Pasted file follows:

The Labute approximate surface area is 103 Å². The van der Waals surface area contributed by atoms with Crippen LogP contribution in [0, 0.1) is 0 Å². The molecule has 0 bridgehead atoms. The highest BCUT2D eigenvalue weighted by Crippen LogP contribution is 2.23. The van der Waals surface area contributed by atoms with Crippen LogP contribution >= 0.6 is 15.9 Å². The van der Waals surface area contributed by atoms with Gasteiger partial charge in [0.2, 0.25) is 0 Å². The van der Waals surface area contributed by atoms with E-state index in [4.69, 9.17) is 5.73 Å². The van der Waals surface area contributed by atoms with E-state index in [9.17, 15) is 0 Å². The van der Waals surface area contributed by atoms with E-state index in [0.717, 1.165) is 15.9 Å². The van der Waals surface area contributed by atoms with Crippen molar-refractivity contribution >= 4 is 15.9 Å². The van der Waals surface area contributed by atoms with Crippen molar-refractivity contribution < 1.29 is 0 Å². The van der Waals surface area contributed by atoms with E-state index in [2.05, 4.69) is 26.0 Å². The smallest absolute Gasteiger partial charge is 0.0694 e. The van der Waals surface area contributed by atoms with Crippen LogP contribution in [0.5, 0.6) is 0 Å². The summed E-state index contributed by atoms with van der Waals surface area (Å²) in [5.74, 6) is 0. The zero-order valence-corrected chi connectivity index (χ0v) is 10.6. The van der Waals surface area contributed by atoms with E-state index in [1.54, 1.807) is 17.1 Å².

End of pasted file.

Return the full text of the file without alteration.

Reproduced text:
The Labute approximate surface area is 103 Å². The van der Waals surface area contributed by atoms with Crippen LogP contribution in [0, 0.1) is 0 Å². The molecule has 0 bridgehead atoms. The highest BCUT2D eigenvalue weighted by Crippen LogP contribution is 2.23. The van der Waals surface area contributed by atoms with Crippen LogP contribution >= 0.6 is 15.9 Å². The van der Waals surface area contributed by atoms with Gasteiger partial charge in [0.2, 0.25) is 0 Å². The van der Waals surface area contributed by atoms with E-state index in [4.69, 9.17) is 5.73 Å². The van der Waals surface area contributed by atoms with E-state index in [9.17, 15) is 0 Å². The van der Waals surface area contributed by atoms with E-state index in [0.717, 1.165) is 15.9 Å². The van der Waals surface area contributed by atoms with Crippen molar-refractivity contribution >= 4 is 15.9 Å². The van der Waals surface area contributed by atoms with Crippen molar-refractivity contribution < 1.29 is 0 Å². The van der Waals surface area contributed by atoms with E-state index in [2.05, 4.69) is 26.0 Å². The smallest absolute Gasteiger partial charge is 0.0694 e. The van der Waals surface area contributed by atoms with Crippen LogP contribution in [0.5, 0.6) is 0 Å². The summed E-state index contributed by atoms with van der Waals surface area (Å²) in [5.74, 6) is 0. The zero-order valence-corrected chi connectivity index (χ0v) is 10.6. The van der Waals surface area contributed by atoms with E-state index in [1.54, 1.807) is 17.1 Å².